Online Education in China: Learning something new everywhere and at any time


Last month, a German music shop started to promote a special offer: A 6-month online piano lesson package for just 1 Euro. This offer should encourage people to stay at home during the Corona crisis and learn something new. As an end-consumer from China, I am always happy to see this kind of special deals, because it gives me a chance to try something new without investing too much in advance. Furthermore, especially in these times, I don`t have to leave my apartment.

To my surprise, there were many negative comments regarding the promotion from the German music shop, mostly from music teachers. The main argument of their criticism was that the promotion was “stealing their jobs”. Especially in this special period. Some of them also affirmed that they are going to tell their students never to purchase anything from this music house anymore.

Personally, I do not fully understand the criticism of the music teachers, but I will take this case as an opportunity to review the online education industry in China and to share several insights:

There are plenty of online courses in China, including different majors – more precisely: you can find online courses for almost everything. Different platforms are gathering teachers for different majors. Each platform has its own focus like music, painting art, foreign languages, after-school tutorials, etc. So online courses are a real business in China.

Free or cheap trial lessons:

In China, it is very common that teachers offer several short online courses for free or just a small amount of money. This is the best way for them to win new students. If a student wants to continue the course after the trial lesson, he has to switch to the online platform where the teacher purchases the complete course.

The benefit of online education:

For students:

  1. Finding a good teachers is not always easy and they are usually based in big cities. Online education offers the convenience that you don`t have to take a long ride into the city in order to take the class.
  2. All online course platforms offer video recording so that students can review the content if they did not keep up with the teaching speed or they are not available when the online lesson is being streamed.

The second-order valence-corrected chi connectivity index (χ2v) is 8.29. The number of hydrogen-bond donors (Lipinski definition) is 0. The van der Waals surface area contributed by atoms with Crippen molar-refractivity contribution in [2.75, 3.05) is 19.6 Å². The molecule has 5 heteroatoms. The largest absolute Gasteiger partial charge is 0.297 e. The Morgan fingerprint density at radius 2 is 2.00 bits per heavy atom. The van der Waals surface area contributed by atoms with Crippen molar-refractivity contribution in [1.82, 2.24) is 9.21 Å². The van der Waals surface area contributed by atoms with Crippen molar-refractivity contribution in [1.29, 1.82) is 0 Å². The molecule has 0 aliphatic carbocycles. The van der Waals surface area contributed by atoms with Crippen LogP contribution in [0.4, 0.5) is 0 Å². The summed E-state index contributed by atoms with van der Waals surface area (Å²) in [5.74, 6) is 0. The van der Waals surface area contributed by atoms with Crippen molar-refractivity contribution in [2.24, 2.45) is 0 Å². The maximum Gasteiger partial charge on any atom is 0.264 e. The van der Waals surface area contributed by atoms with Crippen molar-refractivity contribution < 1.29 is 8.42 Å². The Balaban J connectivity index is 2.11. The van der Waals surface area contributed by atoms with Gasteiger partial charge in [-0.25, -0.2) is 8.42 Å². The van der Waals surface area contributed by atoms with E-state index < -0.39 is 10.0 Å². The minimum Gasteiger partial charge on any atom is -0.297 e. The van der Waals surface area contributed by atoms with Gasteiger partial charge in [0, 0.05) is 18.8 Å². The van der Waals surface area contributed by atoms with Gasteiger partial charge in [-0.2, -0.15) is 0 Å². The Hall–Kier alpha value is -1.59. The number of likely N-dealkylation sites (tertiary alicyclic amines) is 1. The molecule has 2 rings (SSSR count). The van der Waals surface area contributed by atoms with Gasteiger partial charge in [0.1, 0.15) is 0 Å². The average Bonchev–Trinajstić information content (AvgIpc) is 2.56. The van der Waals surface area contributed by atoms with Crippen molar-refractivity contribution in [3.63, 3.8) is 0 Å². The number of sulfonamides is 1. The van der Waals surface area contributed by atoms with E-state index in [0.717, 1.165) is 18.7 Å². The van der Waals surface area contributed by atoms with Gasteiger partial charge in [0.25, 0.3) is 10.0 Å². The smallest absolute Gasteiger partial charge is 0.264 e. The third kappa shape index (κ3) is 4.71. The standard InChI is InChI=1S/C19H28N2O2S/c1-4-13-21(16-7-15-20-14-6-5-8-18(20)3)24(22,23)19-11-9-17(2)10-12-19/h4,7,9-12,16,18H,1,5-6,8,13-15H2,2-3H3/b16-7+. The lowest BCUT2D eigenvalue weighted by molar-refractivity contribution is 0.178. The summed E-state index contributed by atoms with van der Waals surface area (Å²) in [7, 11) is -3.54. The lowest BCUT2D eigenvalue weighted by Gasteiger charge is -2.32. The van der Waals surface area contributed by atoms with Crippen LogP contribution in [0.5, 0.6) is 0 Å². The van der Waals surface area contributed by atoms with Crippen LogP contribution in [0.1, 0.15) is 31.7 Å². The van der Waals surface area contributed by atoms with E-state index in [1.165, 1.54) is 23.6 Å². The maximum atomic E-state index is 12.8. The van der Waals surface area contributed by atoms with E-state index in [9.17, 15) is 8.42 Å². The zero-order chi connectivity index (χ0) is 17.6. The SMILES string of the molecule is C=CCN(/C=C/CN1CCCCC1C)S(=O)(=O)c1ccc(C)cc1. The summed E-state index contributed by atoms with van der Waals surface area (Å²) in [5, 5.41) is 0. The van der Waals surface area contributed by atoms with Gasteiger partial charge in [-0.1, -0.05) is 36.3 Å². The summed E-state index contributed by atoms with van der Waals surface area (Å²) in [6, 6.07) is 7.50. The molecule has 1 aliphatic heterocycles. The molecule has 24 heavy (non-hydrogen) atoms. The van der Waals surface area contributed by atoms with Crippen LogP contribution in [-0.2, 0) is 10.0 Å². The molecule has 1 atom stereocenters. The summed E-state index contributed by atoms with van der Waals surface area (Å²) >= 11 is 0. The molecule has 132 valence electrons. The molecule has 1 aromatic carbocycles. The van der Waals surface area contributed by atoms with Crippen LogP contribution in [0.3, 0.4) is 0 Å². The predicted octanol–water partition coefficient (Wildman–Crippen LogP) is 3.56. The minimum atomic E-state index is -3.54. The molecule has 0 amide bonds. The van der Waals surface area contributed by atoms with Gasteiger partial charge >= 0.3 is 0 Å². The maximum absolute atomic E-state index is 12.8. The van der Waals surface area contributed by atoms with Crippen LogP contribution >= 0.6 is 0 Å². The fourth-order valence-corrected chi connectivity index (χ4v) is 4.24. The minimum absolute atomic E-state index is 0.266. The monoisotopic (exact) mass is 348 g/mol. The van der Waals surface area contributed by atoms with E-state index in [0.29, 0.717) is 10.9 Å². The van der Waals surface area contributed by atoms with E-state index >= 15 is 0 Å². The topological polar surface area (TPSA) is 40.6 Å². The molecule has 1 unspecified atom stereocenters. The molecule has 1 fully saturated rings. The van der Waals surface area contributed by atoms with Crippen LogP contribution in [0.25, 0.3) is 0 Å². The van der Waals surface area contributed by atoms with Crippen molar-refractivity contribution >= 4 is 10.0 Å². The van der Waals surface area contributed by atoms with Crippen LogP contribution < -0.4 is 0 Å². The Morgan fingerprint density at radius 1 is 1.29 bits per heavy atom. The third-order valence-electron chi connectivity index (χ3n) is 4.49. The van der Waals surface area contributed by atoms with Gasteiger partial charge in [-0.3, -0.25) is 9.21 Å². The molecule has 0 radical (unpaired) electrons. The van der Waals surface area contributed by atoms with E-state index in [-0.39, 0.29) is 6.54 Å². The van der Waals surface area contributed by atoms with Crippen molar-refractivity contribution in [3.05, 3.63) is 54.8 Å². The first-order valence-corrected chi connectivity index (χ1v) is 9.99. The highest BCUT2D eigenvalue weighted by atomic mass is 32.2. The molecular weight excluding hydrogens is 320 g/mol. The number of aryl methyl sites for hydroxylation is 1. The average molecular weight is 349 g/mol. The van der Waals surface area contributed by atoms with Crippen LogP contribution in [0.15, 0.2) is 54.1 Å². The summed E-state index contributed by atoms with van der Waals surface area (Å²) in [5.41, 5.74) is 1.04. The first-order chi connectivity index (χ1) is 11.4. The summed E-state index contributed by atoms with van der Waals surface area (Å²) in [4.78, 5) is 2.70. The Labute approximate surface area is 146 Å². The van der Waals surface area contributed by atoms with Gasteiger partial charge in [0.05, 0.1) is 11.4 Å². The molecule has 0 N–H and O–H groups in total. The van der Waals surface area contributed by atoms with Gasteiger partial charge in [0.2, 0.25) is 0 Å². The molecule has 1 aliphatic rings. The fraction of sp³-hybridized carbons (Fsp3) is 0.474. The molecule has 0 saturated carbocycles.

3. The teacher or assistant teacher offers chat service during office hours so that students can always address them with their questions when needed.

For teachers:

  1. Teachers have the opportunity to give lessons to as many students as they want, as long as he can handle it.
  2. Teachers have students from 4 years old to 80 years old.
  3. Price: An online painting course, for example, normally involves 70 to 150 students at the same time/semester, one semester normally has 10 sessions (about 2.5 months). The average price for this kind of course is about 300 Euros for one semester per person. An after-school tutorial English course for 7 days (12 hours in total) charges 100 Euro, the teacher usually takes 30 to 50 students at one time. So online courses are very profitable for teachers in China.

As a Chinese living in Germany, I am taking two online painting courses from China in a group setting and one online personal music instrument training with a teacher in China. I am not restricted by the location, nor by the different time zone. I also know a lot of people living in China who are taking online courses, too. They watch the course via App when they are on the way and they communicate with the teacher anytime they want. Teachers are also not restricted by the classroom anymore. All they need is a phone, a notebook or tablet and an internet connection, so they can share their knowledge with everyone. 

Was does this mean for our business?

  1. Education, whether in terms of school or hobbies, is still one of the most important fix investment for the Chinese.
  2. Chinese consumers are getting used to getting almost everything online.
  3. Chinese consumers do not want to get restricted by their location anymore, they want to have access to good resources no matter where they are. 
  4. Before students purchase, several free trials are taken for granted.
  5. If the trials are good enough, they are willing to pay a high price.


It will be interesting to see how the offer of online courses in Germany will develop and what requirements and wishes German consumers will have in the future.



Author: Yue Liu, Spiegel Institut Mannheim

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